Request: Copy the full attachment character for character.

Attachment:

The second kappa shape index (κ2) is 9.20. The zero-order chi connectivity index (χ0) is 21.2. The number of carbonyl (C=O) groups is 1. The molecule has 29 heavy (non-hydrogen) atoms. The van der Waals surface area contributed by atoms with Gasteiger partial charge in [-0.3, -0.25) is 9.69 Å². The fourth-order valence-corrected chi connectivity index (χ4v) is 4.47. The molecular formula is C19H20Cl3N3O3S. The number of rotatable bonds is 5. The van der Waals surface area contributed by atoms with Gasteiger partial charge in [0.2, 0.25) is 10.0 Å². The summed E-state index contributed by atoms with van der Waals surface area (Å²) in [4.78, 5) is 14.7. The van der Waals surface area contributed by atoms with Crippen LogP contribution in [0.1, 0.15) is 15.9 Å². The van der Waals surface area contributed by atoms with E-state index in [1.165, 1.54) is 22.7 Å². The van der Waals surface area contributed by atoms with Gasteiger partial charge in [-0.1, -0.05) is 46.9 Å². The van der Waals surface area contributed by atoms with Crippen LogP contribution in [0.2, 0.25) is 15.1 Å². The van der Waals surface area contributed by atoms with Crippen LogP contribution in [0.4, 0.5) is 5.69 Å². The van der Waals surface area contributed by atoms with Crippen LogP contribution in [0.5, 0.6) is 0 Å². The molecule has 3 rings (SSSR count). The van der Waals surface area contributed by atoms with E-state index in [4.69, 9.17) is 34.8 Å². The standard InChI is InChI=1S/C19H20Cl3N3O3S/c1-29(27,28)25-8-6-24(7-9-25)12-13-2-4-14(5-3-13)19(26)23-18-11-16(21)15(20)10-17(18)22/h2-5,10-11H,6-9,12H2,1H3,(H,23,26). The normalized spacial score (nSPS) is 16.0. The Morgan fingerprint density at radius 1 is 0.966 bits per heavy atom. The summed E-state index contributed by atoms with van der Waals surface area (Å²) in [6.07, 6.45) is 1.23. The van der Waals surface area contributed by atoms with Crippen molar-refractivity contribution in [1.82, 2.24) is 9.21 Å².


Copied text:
The second kappa shape index (κ2) is 9.20. The zero-order chi connectivity index (χ0) is 21.2. The number of carbonyl (C=O) groups is 1. The molecule has 29 heavy (non-hydrogen) atoms. The van der Waals surface area contributed by atoms with Gasteiger partial charge in [-0.3, -0.25) is 9.69 Å². The fourth-order valence-corrected chi connectivity index (χ4v) is 4.47. The molecular formula is C19H20Cl3N3O3S. The number of rotatable bonds is 5. The van der Waals surface area contributed by atoms with Gasteiger partial charge in [0.2, 0.25) is 10.0 Å². The summed E-state index contributed by atoms with van der Waals surface area (Å²) in [4.78, 5) is 14.7. The van der Waals surface area contributed by atoms with Crippen LogP contribution in [0.1, 0.15) is 15.9 Å². The van der Waals surface area contributed by atoms with E-state index in [1.165, 1.54) is 22.7 Å². The van der Waals surface area contributed by atoms with Gasteiger partial charge in [-0.1, -0.05) is 46.9 Å². The van der Waals surface area contributed by atoms with Crippen LogP contribution in [0.2, 0.25) is 15.1 Å². The van der Waals surface area contributed by atoms with Crippen LogP contribution in [0.4, 0.5) is 5.69 Å². The van der Waals surface area contributed by atoms with Crippen LogP contribution in [0.5, 0.6) is 0 Å². The molecule has 3 rings (SSSR count). The van der Waals surface area contributed by atoms with E-state index in [4.69, 9.17) is 34.8 Å². The standard InChI is InChI=1S/C19H20Cl3N3O3S/c1-29(27,28)25-8-6-24(7-9-25)12-13-2-4-14(5-3-13)19(26)23-18-11-16(21)15(20)10-17(18)22/h2-5,10-11H,6-9,12H2,1H3,(H,23,26). The normalized spacial score (nSPS) is 16.0. The Morgan fingerprint density at radius 1 is 0.966 bits per heavy atom. The summed E-state index contributed by atoms with van der Waals surface area (Å²) in [6.07, 6.45) is 1.23. The van der Waals surface area contributed by atoms with Crippen molar-refractivity contribution in [1.82, 2.24) is 9.21 Å².